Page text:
I'm a gardener – seven top tips to create a cheap garden pathway on your lawn that WON'T require digging

A GARDENING expert has revealed their top tips for creating a garden path that won’t break the bank or require extensive digging.

A garden pathway can be much more than simply creating a way of getting from A to B and can cheaply and easily give a lift to any humdrum garden, making it more appealing.

Lisa Fazzani, writing for Ideal Home, says that choosing the right materials is key, especially when budgets are tight.

One easy way to do that is opt for reclaimed materials such as bricks or decking.

Or if you prefer, go for inexpensive materials like gravel, shingle or wood bark which are readily available in most DIY stores.


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Perhaps the quickest and easiest option go for a stepping stone pathway set into a lawn.

It provides an easy way to get from A to B and costs less that installing a standard path and you’ll cover more distance with less slabs.

This idea won’t need much digging and all it needs is a section of the grass to be cut out and some of the soil underneath to be removed before placing the stones or paving slabs in place.

If the garden is uneven, you can add some sand underneath to level things out.

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Lisa suggest the space between each stone should be around 20-24 inches from the centre of one, to the centre of the next.

Then set the top of the stone about an inch above the soil level so you can still run a lawn mower over the grass to keep it neat.


Creating a path using timber decking boards is another cheap and easy idea.

Lisa says this is a good option if you want a wider-than-standard path or have an uneven area of garden you want covered up and make more stable.

Before laying the boards though you must level up the area first, which will mean digging into the soil or lawn area and raking it over to ensure the area is completely flat.

Also, you will need to put down weed-proof membrane to cover the soil, to prevent any new growth from coming through.

Once the boards to cut to the right size, lay them in position and secure by drilling two holes into each end and use stainless steel deck bolts to prevent movement.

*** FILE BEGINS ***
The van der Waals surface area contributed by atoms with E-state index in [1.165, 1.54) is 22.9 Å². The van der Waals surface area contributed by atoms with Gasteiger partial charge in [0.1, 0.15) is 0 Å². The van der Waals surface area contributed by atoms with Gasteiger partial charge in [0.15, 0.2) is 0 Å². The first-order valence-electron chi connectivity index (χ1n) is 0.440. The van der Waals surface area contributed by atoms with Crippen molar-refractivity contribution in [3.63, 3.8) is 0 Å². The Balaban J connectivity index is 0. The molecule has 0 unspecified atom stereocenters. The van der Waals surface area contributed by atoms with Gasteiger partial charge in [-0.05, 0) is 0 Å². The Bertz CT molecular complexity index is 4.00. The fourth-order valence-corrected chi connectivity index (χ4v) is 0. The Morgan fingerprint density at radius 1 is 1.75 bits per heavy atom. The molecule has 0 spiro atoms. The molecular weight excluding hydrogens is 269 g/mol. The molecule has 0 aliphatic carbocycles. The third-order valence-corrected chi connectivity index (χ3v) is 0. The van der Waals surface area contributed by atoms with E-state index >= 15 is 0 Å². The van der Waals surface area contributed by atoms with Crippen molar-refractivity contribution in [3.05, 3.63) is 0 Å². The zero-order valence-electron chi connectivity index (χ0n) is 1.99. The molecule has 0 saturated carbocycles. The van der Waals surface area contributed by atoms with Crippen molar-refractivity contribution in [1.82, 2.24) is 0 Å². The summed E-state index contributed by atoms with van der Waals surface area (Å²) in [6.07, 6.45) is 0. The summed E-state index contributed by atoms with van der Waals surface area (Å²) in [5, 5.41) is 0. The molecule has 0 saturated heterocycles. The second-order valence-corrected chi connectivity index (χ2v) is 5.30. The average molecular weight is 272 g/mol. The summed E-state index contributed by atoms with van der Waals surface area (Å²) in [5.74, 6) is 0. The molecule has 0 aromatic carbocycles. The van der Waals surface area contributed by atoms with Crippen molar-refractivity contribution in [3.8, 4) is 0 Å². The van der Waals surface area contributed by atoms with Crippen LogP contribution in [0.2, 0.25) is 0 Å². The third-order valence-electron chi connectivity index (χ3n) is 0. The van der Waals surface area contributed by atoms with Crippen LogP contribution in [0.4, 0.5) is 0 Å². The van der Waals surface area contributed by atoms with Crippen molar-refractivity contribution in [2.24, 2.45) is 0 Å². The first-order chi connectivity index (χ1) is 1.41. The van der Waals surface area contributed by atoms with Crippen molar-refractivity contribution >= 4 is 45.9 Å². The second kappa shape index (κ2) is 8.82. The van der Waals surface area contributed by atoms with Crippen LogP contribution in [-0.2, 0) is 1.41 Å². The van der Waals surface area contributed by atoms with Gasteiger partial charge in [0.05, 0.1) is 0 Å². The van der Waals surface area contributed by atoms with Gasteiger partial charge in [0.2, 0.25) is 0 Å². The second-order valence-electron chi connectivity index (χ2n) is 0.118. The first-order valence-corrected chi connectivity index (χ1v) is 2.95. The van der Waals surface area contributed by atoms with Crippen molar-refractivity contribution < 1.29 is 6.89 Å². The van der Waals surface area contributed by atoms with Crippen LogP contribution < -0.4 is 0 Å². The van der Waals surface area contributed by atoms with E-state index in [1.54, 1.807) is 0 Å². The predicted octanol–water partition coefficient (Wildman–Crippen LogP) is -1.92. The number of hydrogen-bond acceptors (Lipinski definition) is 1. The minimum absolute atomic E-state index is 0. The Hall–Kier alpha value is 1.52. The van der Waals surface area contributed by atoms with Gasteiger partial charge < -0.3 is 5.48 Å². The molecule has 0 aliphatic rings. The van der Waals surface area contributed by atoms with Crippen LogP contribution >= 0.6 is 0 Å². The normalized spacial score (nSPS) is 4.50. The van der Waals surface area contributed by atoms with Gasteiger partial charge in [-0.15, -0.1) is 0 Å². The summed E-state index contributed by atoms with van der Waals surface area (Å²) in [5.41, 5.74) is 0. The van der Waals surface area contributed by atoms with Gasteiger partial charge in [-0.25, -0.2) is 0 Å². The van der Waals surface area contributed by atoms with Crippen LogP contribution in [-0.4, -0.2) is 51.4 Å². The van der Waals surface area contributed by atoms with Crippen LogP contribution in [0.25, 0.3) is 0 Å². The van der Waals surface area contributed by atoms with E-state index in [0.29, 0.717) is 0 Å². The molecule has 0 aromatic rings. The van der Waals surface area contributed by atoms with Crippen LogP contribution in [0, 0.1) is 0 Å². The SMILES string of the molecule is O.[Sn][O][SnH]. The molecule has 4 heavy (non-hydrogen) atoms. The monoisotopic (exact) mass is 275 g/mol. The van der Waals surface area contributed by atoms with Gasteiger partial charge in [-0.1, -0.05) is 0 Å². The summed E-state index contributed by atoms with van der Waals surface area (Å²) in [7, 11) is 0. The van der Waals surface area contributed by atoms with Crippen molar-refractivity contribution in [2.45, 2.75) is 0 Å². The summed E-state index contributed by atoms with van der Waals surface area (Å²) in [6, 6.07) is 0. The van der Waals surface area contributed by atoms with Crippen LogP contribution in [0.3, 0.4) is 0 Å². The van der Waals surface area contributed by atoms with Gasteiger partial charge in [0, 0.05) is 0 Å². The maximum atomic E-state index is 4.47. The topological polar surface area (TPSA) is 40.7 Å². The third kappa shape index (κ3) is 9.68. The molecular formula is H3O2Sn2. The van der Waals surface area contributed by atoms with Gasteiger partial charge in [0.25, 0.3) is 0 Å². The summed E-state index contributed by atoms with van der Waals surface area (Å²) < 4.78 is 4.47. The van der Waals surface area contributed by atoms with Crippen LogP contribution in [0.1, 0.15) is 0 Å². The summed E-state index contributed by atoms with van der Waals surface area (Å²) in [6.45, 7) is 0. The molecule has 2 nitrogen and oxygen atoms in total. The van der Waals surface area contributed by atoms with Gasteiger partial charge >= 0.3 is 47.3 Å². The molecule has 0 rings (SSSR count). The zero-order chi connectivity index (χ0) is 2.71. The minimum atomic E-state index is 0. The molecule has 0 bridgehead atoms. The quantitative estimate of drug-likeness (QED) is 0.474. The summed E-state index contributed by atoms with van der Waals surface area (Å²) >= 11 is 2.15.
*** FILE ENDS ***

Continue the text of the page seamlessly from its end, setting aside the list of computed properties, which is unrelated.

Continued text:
Fill any gaps with pebbles or gravel to give it a stylish look and this will provide extra drainage too.


Rather than using standard concrete slabs, you can get a more appealing look using circular stones which will add more character to a garden.

There’s a wide choice available and can look particularly good in small gardens because the path won’t dominate the look of the lawn.

Lisa suggests plotting the path using a garden hosepipe to you can see how it will look.

Then space the stones equally distant apart.

Use the stones as a template when cutting turf away.

Stones can then be set on sand for a level base or cemented in to provide more stability.


Instead of going for decking boards, opt for timber decking squares instead, which are readily available in DIY stores.

These are pre-cut to size, so no DIY skills are needed to lay them down as a garden path.

But you will need a level base for stability.

You can use the squares alongside gravel or shingle to create a floating-style pathway.

A variation on the decking squares is to go for interlocking deck tiles that can be easily slotted together to create your pathway.

If you want a quick, temporary solution, go for a pre-assembled decking walkway which rolls out rather like a floor runner, which can be a great idea if you’re planning a party or event. It can then be taken up afterwards.


Reclaimed bricks can give your pathway a charming rustic, country-style feel.

If you’re lucky, the reclaimed bricks can be picked up for free or fairly cheaply from sites such as Gumtree or Freecycle.

As they are already weathered and worn, they will have more charm than brand new bricks.

The bricks though, should be laid on a base of sharp sand or mortar to give them stability.


A great way to cut costs in a garden makeover is to combine paving slabs with gravel or shingle.

Opt for pea single, which is inexpensive when bought in bulk and is ideal for hard landscaping if you want to cover a larger area but need to keep an eye on the cost.

By adding paving slabs to the gravelled area can add extra focus and direction, leading the way to key features or focal point.

Slabs are easier to walk on and provide a less slippery surface when wet.

To make it even more appealing, create planting pockets dotted along the path.


Make sure any pathway is in keeping with the rest of the garden or outdoor space.

A rugged stone pathway can blend in naturally with its setting and works well if you have a sloped area or uneven section of garden.

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The stones can be laid in a staggered formation to ease the way down from one level to another.

A natural look can be gained by using stones and rock of different shapes and sizes.

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